If you've been noticing that there seem to be more and more cases of food poisoning every year, you're right! Microbes are showing up in foods they never used to inhabit. It's estimated that there are now more than 40 million food poisoning cases, resulting in 3,000 deaths per year. Fortunately, you can take steps to protect yourself and reduce your risk of contracting food poisoning.
Tips for handling meat:
At the checkout counter, have the cashier put the meat or seafood in a separate bag so leaking juices don't contaminate other foods. At home, refrigerate them as soon as possible.
After touching raw meat, poultry, seafood, or eggs, wash your hands, utensils, platters and surfaces thoroughly with hot, soapy water.
Completely thaw frozen meat, poultry, and seafood in the refrigerator before cooking.
Marinate food in the refrigerator, not on the counter.
Check the internal temperature of meat and poultry with an oven-safe, meat thermometer.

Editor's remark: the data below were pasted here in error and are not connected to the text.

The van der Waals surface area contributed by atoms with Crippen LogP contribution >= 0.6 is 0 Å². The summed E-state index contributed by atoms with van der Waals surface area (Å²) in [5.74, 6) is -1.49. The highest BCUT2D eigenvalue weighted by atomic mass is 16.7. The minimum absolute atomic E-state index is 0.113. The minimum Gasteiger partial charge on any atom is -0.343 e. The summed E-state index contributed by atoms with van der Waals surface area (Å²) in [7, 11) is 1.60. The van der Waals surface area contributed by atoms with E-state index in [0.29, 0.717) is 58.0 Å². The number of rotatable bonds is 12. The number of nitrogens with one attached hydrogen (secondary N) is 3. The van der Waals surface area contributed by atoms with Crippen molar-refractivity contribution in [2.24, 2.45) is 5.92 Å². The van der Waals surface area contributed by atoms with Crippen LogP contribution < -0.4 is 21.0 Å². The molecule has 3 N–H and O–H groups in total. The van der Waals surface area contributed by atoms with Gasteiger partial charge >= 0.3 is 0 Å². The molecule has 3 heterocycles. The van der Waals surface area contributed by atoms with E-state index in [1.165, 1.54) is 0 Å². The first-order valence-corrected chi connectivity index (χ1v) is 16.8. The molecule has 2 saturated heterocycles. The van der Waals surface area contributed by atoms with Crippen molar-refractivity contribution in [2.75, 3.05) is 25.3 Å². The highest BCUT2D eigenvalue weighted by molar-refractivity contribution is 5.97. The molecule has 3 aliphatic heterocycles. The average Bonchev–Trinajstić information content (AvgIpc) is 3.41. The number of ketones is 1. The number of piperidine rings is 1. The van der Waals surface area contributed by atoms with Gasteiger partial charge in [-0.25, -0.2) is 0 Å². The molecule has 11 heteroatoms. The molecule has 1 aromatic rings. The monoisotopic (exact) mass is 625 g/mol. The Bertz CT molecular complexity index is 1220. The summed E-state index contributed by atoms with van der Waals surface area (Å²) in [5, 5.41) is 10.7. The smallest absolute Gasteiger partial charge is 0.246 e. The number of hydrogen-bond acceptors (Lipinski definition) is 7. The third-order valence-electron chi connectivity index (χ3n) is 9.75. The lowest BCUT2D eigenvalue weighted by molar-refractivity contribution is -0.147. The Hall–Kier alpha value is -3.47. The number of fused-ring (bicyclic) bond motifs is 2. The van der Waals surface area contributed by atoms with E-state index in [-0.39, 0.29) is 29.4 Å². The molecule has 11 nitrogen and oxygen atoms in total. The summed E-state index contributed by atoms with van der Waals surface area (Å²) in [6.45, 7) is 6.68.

To make sure your thermometer is accurate, put the tip at least two inches into a cup of crushed ice topped off with tap water. It should read 32°F after 30 seconds (be careful not to let it touch the side or bottom of the cup).
Tips for handling produce:
Before you cut cantaloupes or other melons, scrub the skins with water and a brush. (If you don't, cutting them could transfer pathogens from the rind to the flesh.)
It's better to wash berries and other non-scrubbable fruits and vegetables with fast-running water rather than soaking them. The friction of the running water helps remove bacteria.
Wash fruit even if you plan to peel it. If there are microbes on the peel, they can contaminate the rest of the fruit when you peel it.
Eat only cooked sprouts (including home-grown). Ask restaurants not to add raw sprouts to your sandwich or salad.
Do NOT wash bagged greens that say "pre-washed" on the label. (Rewashing bagged salad greens that were washed before being packaged is very unlikely to create a safer salad. The greater likelihood is that you'll make a safe product unsafe because of cross-contamination with bacteria from your fingers, cutting boards, countertops, or the sink.) Of course, if the bag doesn't say "washed," though, you do need to wash the greens thoroughly.
For more information, go to foodsafety.gov